Control your weight, protect your bones and muscles, and fight disease -- all through mindful eating. From Muscle Medicine: The Revolutionary Approach to Maintaining, Strengthening, and Repairing Your Muscles and Joints, by Rob DeStefano, D.C., Bryan Kelly, M.D., and Joseph Hooper.
Fortunately for us, there isn't one way to eat to control weight, another way to support bones and muscles, and another to fight disease. Healthy eating is healthy across the board. In the past decade, scientists have arrived at a consensus about what an optimal diet should look like. The two diets that have been most intensively studied, and heartily endorsed by researchers, the Mediterranean and the DASH (Dietary Approaches to Stop Hypertension), dovetail on the basics: heavy on whole grains, fruits, and vegetables, and light on sugar, salt, and animal fat. (The DASH emphasizes calcium, which, as we'll discuss, is good for the musculoskeletal system.)
Let's break it down. Everything you consume falls
Blog Posts by Tips on Healthy Living
Control your weight, protect your bones and muscles, and fight disease -- all through mindful eating. From Muscle Medicine: The Revolutionary Approach to Maintaining, Strengthening, and Repairing Your Muscles and Joints, by Rob DeStefano, D.C., Bryan Kelly, M.D., and Joseph Hooper.Read More »from Eat Your Way To Health
Learn how to overcome obstacles to weight loss by understanding your true diet personality. From Escape Your Shape: How to Work Out Smarter, Not Harder by Edward J. Jackowski, Ph.D.
To attain your weight-loss goals, you must first accept the fact that you can't take off those unwanted pounds, much less keep them off, without proper and regular exercise. But don't despair, once you come to terms with this, you can explore options that fit your lifestyle and motivation level. You can lose weight without starving yourself or knocking yourself out mentally and physically at the gym.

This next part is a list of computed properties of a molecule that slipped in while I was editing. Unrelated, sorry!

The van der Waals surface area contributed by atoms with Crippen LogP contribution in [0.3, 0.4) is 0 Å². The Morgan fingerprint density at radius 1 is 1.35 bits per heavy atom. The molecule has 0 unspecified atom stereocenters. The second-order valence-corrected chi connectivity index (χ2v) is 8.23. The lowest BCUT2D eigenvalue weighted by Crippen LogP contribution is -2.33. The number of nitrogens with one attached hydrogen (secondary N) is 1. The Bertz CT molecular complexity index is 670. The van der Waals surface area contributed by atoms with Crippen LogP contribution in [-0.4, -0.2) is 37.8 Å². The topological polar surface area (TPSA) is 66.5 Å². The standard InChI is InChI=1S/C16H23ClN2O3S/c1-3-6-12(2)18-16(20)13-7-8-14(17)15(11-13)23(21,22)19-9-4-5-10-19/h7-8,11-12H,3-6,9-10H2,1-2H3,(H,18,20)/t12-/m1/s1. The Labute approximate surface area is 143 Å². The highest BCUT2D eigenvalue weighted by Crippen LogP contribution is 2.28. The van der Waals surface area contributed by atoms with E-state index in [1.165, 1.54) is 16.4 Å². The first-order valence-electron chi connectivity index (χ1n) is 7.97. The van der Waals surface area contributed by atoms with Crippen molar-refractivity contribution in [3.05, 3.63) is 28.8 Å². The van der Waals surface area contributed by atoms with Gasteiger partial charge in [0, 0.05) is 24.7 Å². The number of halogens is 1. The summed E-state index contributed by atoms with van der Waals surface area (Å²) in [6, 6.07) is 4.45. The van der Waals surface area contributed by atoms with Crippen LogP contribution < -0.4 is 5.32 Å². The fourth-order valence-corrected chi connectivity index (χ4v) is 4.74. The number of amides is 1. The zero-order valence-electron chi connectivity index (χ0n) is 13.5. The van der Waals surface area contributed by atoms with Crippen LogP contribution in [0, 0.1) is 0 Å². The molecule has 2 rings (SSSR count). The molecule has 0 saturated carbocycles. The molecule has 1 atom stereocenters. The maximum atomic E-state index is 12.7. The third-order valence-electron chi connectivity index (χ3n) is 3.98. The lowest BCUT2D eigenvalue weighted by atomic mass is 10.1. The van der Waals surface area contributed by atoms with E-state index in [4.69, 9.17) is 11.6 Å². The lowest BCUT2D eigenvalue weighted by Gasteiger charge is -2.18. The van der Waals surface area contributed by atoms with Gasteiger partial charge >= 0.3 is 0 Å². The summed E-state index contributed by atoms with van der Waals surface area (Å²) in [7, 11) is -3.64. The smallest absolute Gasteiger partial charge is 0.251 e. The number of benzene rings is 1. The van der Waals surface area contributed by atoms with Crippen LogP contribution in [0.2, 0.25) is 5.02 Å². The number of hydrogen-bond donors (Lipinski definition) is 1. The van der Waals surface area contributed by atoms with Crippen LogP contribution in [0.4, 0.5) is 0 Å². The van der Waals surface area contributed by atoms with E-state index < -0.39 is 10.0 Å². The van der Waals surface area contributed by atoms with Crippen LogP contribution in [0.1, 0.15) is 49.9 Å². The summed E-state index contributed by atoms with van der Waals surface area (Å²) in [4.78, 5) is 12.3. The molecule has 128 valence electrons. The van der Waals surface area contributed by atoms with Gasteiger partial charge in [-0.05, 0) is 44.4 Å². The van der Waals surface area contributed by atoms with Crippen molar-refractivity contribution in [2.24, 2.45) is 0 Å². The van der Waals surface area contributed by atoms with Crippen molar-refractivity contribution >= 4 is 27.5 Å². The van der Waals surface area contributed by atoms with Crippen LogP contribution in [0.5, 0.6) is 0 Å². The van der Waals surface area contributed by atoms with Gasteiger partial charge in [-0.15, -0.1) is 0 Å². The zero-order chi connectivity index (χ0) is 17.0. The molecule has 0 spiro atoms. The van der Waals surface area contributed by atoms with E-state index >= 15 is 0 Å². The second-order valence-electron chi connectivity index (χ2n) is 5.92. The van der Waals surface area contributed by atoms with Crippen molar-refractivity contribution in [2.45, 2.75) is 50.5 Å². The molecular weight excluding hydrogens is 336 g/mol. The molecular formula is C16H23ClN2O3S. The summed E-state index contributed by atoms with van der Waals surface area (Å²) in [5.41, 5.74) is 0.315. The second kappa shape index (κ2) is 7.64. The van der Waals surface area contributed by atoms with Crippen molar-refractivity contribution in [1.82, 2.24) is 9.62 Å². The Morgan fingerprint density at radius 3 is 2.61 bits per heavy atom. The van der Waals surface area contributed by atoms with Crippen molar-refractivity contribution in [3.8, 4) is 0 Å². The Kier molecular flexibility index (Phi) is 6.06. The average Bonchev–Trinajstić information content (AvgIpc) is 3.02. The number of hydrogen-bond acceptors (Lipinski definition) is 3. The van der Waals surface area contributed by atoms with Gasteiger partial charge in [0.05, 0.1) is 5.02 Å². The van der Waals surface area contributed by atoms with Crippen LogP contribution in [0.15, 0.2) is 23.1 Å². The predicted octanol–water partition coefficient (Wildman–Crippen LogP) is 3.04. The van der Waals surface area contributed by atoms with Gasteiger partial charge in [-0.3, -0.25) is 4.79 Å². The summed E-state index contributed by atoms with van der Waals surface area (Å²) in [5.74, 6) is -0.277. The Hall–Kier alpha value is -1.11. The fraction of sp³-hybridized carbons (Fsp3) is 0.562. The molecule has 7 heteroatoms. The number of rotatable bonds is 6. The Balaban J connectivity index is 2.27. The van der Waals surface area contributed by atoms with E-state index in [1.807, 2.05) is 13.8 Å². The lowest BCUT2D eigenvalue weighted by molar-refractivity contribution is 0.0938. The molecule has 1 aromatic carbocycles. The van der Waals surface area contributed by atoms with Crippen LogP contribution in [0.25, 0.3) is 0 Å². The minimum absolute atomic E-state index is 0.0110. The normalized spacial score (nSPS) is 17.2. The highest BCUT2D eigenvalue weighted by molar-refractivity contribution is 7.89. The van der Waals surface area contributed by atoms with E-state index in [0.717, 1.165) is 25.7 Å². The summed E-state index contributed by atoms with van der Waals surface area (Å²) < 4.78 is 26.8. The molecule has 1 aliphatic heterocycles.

When you're trying to lose weight, it's important to understand yourself and, more important, embrace what you actually do rather than what you think you're going to do. In order to lose weight, you need a plan that includes a doable exercise routine and reasonable limitations on what you eat. Are you really ready to embrace both? If not, make an honest self-assessment. Some of you love to exerciseRead More »from What's Your Diet Type?
- Tips on Healthy Living | Parenting – Wed, Jan 19, 2011 11:13 PM EST
The informal education that happens before your child steps one cute, little foot into school is crucial toward developing a healthy and happy child. These tips and strategies will provide knowledge and techniques you can use to create the ultimate learning environment for your child. From YOU: Raising Your Child by Drs. Michael F. Roizen and Mehmet Oz
Emphasize Play, Not Success. While it's true that kids follow the same basic learning patterns, it's also true that there are many nuances. Some kids learn better by hearing and seeing the information, while others learn by doing and practicing. No matter the method, what's really important is that you encourage your child to play with objects safely and explore the world around him. The point isn't to measure success or failure; it's to let him engage his intellectual curiosity. At this age (under five), that will create a stronger foundation for learning than drilling your youngster on any particular task.
Read It Loud andRead More »from 13 Tips for Creating the Ultimate Learning Environment for Your Child